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Party of Rush

That great sage of Republican wisdom and virtue, Rush Limbaugh, has once again weighed in with his mighty opinion. This time it is former Secretary of State Colin Powell who is the target of Mr. Limbaugh’s righteous, right-wing spleen. As members of the ‘unofficial’ Republican Party – those people who were elected by their constituents – strive to drag their party back from the margins into which the Sarah Palins of the world have so ingloriously shoved it, the ‘official’ spokesman – Mr. Limbaugh – suggests that Mr. Powell leave the embrace of its white, conservative arms. “What Colin Powell needs to do is close the loop and become a Democrat instead of claiming to be a Republican interested in reforming the Republican Party,” proclaimed Mr. Limbaugh.

What, one wonders, did Mr. Powell say or do to cause the GOP ‘leader’ to all but fire him from the party? What inflammatory, inappropriate, leftist remark did the former Secretary of State make that caused Mr. Limbaugh to react as he did? Here are the offending words: “The Republican Party is in deep trouble,” said Mr. Powell. Further: “I think what Rush (Limbaugh) does as an entertainer diminishes the Party and intrudes or inserts into our public life a kind of nastiness that we would be better to do without”.

Mr. Limbaugh then personalized Mr. Powell’s ‘attack’ on him and the Republican Party. “He’s just mad at me because I’m the one person in the country who had the guts to explain his endorsement of Obama. It was purely and solely based on race.”

One hesitates to point out to Mr. Limbaugh just a couple of other conservative Republican reactions to that endorsement. Pat Buchanan, in his typically eloquent manner, said this: “Alright, we gotta ask a question; look, would Colin Powell be endorsing Obama if he were a white liberal Democrat?” Conservative columnist George Will was, perhaps, somewhat more thoughtful, although somewhat less direct, in his response: “And I think this adds to my calculation — this is very hard to measure — but it seems to me if we had the tools to measure we’d find that Barack Obama gets two votes because he’s black for every one he loses because he’s black because so much of this country is so eager, a, to feel good about itself by doing this, but more than that to put paid to the whole Al Sharpton/Jesse Jackson game of political rhetoric.” So, based solely on limited anecdotal evidence, Mr. Limbaugh was not the ‘one person in the country’ to accuse Mr. Powell of endorsing Mr. Obama solely on the basis of race.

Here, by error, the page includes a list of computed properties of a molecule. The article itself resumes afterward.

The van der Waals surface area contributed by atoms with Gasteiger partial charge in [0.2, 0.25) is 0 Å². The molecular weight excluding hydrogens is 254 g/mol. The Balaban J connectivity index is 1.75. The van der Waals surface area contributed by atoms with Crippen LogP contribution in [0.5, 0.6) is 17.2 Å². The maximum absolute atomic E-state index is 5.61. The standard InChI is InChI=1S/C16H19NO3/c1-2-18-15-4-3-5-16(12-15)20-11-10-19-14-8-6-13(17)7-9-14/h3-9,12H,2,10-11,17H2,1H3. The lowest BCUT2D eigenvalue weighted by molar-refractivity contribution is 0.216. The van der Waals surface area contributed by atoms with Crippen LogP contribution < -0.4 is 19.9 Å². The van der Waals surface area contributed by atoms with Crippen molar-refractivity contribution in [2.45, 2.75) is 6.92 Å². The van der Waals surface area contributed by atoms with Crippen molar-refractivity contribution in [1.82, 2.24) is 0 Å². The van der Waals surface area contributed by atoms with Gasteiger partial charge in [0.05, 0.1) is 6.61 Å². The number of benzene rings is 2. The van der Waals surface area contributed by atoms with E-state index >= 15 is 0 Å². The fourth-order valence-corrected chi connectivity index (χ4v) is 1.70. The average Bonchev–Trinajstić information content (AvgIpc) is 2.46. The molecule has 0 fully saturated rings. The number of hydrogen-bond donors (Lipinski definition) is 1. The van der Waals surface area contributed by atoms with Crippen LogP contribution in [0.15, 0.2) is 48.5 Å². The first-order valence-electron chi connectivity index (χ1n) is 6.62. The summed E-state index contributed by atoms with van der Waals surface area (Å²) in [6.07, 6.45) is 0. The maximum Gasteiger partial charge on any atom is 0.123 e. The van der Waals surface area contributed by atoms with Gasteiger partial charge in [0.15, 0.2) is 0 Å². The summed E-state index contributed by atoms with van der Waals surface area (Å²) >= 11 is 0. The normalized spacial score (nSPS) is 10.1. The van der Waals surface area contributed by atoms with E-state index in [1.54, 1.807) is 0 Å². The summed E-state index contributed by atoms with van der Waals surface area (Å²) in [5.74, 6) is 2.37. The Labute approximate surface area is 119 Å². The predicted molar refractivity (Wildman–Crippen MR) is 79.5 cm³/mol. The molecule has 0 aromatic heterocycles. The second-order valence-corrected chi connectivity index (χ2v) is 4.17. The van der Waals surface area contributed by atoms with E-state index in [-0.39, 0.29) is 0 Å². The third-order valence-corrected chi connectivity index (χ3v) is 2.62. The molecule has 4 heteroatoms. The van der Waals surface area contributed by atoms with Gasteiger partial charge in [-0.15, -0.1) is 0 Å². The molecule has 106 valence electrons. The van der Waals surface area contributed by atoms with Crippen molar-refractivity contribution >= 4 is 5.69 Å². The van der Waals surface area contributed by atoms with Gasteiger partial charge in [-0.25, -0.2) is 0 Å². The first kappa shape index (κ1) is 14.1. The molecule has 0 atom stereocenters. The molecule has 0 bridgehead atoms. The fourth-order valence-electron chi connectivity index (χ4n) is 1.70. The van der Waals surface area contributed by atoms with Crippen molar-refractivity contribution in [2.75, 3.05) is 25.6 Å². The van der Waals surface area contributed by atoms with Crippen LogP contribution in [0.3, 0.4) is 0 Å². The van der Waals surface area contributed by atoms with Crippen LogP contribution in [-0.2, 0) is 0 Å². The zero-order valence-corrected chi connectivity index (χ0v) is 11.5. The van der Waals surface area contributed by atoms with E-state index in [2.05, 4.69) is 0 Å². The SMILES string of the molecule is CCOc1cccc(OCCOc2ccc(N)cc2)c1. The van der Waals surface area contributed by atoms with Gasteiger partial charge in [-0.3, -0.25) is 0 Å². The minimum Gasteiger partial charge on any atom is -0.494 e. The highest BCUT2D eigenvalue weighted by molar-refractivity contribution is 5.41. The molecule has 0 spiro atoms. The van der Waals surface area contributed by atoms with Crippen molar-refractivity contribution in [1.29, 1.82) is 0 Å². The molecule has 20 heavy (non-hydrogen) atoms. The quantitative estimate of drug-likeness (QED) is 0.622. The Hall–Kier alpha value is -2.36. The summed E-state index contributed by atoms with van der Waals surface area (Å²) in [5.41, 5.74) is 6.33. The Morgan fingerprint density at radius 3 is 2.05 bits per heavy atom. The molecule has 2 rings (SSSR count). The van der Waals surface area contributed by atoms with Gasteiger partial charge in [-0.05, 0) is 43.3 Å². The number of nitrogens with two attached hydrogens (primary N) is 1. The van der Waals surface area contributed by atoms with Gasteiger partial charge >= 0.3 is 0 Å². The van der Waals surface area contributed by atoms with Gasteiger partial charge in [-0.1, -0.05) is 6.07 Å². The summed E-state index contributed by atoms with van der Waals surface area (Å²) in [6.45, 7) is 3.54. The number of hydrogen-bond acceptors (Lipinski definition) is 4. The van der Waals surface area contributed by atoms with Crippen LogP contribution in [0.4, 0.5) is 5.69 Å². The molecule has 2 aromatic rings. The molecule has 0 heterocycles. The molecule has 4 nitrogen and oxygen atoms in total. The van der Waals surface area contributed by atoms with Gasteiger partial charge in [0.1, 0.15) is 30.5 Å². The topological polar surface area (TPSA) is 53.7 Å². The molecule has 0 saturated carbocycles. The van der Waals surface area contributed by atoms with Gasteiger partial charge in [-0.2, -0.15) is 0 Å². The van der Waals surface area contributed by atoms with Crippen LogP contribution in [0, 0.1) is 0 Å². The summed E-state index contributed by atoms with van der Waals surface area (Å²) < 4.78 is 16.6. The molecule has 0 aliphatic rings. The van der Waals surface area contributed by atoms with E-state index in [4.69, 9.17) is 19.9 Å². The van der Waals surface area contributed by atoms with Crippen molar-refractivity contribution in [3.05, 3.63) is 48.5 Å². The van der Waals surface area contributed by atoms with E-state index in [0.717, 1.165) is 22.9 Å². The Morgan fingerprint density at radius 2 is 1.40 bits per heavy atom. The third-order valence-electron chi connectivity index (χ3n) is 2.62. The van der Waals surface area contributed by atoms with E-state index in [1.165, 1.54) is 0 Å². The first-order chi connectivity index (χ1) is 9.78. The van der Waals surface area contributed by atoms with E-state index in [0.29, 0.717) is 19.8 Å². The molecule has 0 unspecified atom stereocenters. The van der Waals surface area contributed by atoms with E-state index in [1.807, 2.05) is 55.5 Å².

And to add insult to injury, Mr. Powell referred to Mr. Limbaugh as an entertainer. Surely, a statesman such as Mr. Limbaugh is justified in taking great umbrage at such an affront. When one has a highly rated television program on which one castigates everyone and everything that in any way disagrees with one’s own opinions and statements, is this not statesmanship? It is certainly a stretch to call it entertainment.